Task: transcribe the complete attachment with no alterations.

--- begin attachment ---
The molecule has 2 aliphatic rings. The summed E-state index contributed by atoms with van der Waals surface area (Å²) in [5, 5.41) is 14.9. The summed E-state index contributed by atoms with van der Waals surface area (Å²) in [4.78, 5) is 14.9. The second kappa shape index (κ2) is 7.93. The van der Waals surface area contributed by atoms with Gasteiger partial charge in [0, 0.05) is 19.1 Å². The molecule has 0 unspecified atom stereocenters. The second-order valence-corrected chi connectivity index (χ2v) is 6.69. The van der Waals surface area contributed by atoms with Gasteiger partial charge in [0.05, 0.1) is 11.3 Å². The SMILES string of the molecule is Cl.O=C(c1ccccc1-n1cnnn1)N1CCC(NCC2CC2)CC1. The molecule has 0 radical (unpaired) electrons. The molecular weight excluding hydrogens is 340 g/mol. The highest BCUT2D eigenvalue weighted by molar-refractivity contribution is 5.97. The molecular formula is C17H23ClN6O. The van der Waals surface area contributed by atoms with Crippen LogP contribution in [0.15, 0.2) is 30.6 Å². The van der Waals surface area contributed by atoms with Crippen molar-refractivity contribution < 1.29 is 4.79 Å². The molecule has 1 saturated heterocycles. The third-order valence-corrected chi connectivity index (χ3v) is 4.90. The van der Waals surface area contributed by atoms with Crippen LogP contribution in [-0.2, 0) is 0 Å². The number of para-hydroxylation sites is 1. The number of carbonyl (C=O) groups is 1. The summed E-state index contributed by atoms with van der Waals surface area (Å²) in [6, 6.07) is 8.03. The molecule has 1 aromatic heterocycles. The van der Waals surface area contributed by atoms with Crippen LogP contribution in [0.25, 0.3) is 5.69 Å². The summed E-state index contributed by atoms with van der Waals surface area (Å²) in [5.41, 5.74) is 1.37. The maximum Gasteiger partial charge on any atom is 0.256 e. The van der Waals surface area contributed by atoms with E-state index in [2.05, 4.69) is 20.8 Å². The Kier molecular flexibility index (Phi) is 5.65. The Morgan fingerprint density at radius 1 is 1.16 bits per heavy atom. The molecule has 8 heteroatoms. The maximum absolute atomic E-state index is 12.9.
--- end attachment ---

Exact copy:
The molecule has 2 aliphatic rings. The summed E-state index contributed by atoms with van der Waals surface area (Å²) in [5, 5.41) is 14.9. The summed E-state index contributed by atoms with van der Waals surface area (Å²) in [4.78, 5) is 14.9. The second kappa shape index (κ2) is 7.93. The van der Waals surface area contributed by atoms with Gasteiger partial charge in [0, 0.05) is 19.1 Å². The molecule has 0 unspecified atom stereocenters. The second-order valence-corrected chi connectivity index (χ2v) is 6.69. The van der Waals surface area contributed by atoms with Gasteiger partial charge in [0.05, 0.1) is 11.3 Å². The SMILES string of the molecule is Cl.O=C(c1ccccc1-n1cnnn1)N1CCC(NCC2CC2)CC1. The molecule has 0 radical (unpaired) electrons. The molecular weight excluding hydrogens is 340 g/mol. The highest BCUT2D eigenvalue weighted by molar-refractivity contribution is 5.97. The molecular formula is C17H23ClN6O. The van der Waals surface area contributed by atoms with Crippen LogP contribution in [0.15, 0.2) is 30.6 Å². The van der Waals surface area contributed by atoms with Crippen molar-refractivity contribution < 1.29 is 4.79 Å². The molecule has 1 saturated heterocycles. The third-order valence-corrected chi connectivity index (χ3v) is 4.90. The van der Waals surface area contributed by atoms with Crippen LogP contribution in [-0.2, 0) is 0 Å². The number of para-hydroxylation sites is 1. The number of carbonyl (C=O) groups is 1. The summed E-state index contributed by atoms with van der Waals surface area (Å²) in [6, 6.07) is 8.03. The molecule has 1 aromatic heterocycles. The van der Waals surface area contributed by atoms with Crippen LogP contribution in [0.25, 0.3) is 5.69 Å². The summed E-state index contributed by atoms with van der Waals surface area (Å²) in [5.41, 5.74) is 1.37. The maximum Gasteiger partial charge on any atom is 0.256 e. The van der Waals surface area contributed by atoms with E-state index in [2.05, 4.69) is 20.8 Å². The Kier molecular flexibility index (Phi) is 5.65. The Morgan fingerprint density at radius 1 is 1.16 bits per heavy atom. The molecule has 8 heteroatoms. The maximum absolute atomic E-state index is 12.9.